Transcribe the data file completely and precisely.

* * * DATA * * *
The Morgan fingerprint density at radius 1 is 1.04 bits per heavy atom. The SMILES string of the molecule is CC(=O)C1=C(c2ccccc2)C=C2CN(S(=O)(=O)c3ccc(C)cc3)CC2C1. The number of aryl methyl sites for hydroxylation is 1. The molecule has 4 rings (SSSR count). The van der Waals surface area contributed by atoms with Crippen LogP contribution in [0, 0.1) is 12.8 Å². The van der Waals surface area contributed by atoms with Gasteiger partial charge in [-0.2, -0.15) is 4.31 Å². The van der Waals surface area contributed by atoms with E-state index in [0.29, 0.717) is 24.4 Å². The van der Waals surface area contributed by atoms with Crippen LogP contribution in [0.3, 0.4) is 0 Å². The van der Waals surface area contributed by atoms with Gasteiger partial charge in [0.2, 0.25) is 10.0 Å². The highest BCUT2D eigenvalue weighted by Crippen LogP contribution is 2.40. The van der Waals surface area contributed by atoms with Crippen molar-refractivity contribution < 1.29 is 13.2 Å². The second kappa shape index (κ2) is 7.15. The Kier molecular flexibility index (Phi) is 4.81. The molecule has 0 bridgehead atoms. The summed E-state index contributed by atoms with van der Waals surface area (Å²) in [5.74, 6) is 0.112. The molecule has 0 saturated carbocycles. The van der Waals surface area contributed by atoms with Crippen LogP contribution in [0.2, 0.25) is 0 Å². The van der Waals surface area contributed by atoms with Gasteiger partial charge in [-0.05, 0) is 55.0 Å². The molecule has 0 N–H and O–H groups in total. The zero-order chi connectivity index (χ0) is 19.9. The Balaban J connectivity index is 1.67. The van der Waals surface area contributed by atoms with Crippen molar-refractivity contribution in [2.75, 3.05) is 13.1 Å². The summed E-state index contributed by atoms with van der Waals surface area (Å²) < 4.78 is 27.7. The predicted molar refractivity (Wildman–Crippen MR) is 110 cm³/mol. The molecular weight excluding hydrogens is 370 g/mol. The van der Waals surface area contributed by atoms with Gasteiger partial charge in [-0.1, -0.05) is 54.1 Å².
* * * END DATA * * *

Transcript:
The Morgan fingerprint density at radius 1 is 1.04 bits per heavy atom. The SMILES string of the molecule is CC(=O)C1=C(c2ccccc2)C=C2CN(S(=O)(=O)c3ccc(C)cc3)CC2C1. The number of aryl methyl sites for hydroxylation is 1. The molecule has 4 rings (SSSR count). The van der Waals surface area contributed by atoms with Crippen LogP contribution in [0, 0.1) is 12.8 Å². The van der Waals surface area contributed by atoms with Gasteiger partial charge in [-0.2, -0.15) is 4.31 Å². The van der Waals surface area contributed by atoms with E-state index in [0.29, 0.717) is 24.4 Å². The van der Waals surface area contributed by atoms with Crippen LogP contribution in [0.3, 0.4) is 0 Å². The van der Waals surface area contributed by atoms with Gasteiger partial charge in [0.2, 0.25) is 10.0 Å². The highest BCUT2D eigenvalue weighted by Crippen LogP contribution is 2.40. The van der Waals surface area contributed by atoms with Crippen molar-refractivity contribution < 1.29 is 13.2 Å². The second kappa shape index (κ2) is 7.15. The Kier molecular flexibility index (Phi) is 4.81. The molecule has 0 bridgehead atoms. The summed E-state index contributed by atoms with van der Waals surface area (Å²) in [5.74, 6) is 0.112. The molecule has 0 saturated carbocycles. The van der Waals surface area contributed by atoms with Crippen LogP contribution in [0.2, 0.25) is 0 Å². The van der Waals surface area contributed by atoms with Gasteiger partial charge in [-0.05, 0) is 55.0 Å². The molecule has 0 N–H and O–H groups in total. The zero-order chi connectivity index (χ0) is 19.9. The Balaban J connectivity index is 1.67. The van der Waals surface area contributed by atoms with Crippen molar-refractivity contribution in [2.75, 3.05) is 13.1 Å². The summed E-state index contributed by atoms with van der Waals surface area (Å²) < 4.78 is 27.7. The predicted molar refractivity (Wildman–Crippen MR) is 110 cm³/mol. The molecular weight excluding hydrogens is 370 g/mol. The van der Waals surface area contributed by atoms with Gasteiger partial charge in [-0.1, -0.05) is 54.1 Å².